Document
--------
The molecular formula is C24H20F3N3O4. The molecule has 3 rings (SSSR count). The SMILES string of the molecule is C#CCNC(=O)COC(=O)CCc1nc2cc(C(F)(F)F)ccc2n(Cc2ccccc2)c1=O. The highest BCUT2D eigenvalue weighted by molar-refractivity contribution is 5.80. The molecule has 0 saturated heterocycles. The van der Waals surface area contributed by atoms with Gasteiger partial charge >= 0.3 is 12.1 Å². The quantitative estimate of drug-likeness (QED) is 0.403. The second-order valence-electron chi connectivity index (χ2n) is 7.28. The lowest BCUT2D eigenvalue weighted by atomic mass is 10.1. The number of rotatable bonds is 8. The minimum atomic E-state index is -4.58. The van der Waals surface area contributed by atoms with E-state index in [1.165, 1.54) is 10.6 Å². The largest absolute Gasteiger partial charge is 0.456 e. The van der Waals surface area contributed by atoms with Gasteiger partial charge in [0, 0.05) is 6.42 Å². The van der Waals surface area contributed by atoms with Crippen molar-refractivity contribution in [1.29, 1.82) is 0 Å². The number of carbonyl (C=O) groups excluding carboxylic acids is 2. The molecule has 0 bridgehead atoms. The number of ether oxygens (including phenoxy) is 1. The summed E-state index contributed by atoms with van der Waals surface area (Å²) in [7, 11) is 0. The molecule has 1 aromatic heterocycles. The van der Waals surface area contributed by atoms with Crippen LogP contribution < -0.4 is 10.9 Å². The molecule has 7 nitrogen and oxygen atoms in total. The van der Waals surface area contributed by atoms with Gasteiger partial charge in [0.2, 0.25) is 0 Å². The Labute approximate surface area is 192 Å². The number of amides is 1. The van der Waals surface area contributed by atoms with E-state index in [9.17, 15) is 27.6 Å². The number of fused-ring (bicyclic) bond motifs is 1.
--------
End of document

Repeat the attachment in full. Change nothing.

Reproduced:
The molecular formula is C24H20F3N3O4. The molecule has 3 rings (SSSR count). The SMILES string of the molecule is C#CCNC(=O)COC(=O)CCc1nc2cc(C(F)(F)F)ccc2n(Cc2ccccc2)c1=O. The highest BCUT2D eigenvalue weighted by molar-refractivity contribution is 5.80. The molecule has 0 saturated heterocycles. The van der Waals surface area contributed by atoms with Gasteiger partial charge >= 0.3 is 12.1 Å². The quantitative estimate of drug-likeness (QED) is 0.403. The second-order valence-electron chi connectivity index (χ2n) is 7.28. The lowest BCUT2D eigenvalue weighted by atomic mass is 10.1. The number of rotatable bonds is 8. The minimum atomic E-state index is -4.58. The van der Waals surface area contributed by atoms with E-state index in [1.165, 1.54) is 10.6 Å². The largest absolute Gasteiger partial charge is 0.456 e. The van der Waals surface area contributed by atoms with Gasteiger partial charge in [0, 0.05) is 6.42 Å². The van der Waals surface area contributed by atoms with Crippen molar-refractivity contribution in [1.29, 1.82) is 0 Å². The number of carbonyl (C=O) groups excluding carboxylic acids is 2. The molecule has 0 bridgehead atoms. The number of ether oxygens (including phenoxy) is 1. The summed E-state index contributed by atoms with van der Waals surface area (Å²) in [7, 11) is 0. The molecule has 1 aromatic heterocycles. The van der Waals surface area contributed by atoms with Crippen LogP contribution < -0.4 is 10.9 Å². The molecule has 7 nitrogen and oxygen atoms in total. The van der Waals surface area contributed by atoms with Gasteiger partial charge in [0.2, 0.25) is 0 Å². The Labute approximate surface area is 192 Å². The number of amides is 1. The van der Waals surface area contributed by atoms with E-state index in [9.17, 15) is 27.6 Å². The number of fused-ring (bicyclic) bond motifs is 1.